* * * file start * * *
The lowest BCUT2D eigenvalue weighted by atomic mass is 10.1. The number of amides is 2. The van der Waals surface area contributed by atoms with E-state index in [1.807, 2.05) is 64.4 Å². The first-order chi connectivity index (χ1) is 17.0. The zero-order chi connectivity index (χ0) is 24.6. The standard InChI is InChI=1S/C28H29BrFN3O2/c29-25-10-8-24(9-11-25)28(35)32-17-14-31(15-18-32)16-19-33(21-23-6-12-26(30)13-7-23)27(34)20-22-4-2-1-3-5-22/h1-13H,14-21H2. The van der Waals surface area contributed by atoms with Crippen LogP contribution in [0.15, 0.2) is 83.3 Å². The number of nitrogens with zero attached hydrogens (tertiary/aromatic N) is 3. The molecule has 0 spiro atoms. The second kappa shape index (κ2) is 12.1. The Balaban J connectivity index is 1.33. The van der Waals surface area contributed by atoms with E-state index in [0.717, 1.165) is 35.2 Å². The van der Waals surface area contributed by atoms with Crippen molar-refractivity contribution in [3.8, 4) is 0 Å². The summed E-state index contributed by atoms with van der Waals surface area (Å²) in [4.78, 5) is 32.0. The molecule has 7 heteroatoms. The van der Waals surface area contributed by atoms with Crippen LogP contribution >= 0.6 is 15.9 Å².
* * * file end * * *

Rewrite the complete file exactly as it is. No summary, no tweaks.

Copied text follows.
The lowest BCUT2D eigenvalue weighted by atomic mass is 10.1. The number of amides is 2. The van der Waals surface area contributed by atoms with E-state index in [1.807, 2.05) is 64.4 Å². The first-order chi connectivity index (χ1) is 17.0. The zero-order chi connectivity index (χ0) is 24.6. The standard InChI is InChI=1S/C28H29BrFN3O2/c29-25-10-8-24(9-11-25)28(35)32-17-14-31(15-18-32)16-19-33(21-23-6-12-26(30)13-7-23)27(34)20-22-4-2-1-3-5-22/h1-13H,14-21H2. The van der Waals surface area contributed by atoms with Crippen LogP contribution in [0.15, 0.2) is 83.3 Å². The number of nitrogens with zero attached hydrogens (tertiary/aromatic N) is 3. The molecule has 0 spiro atoms. The second kappa shape index (κ2) is 12.1. The Balaban J connectivity index is 1.33. The van der Waals surface area contributed by atoms with E-state index in [0.717, 1.165) is 35.2 Å². The van der Waals surface area contributed by atoms with Crippen molar-refractivity contribution in [3.8, 4) is 0 Å². The summed E-state index contributed by atoms with van der Waals surface area (Å²) in [4.78, 5) is 32.0. The molecule has 7 heteroatoms. The van der Waals surface area contributed by atoms with Crippen LogP contribution >= 0.6 is 15.9 Å².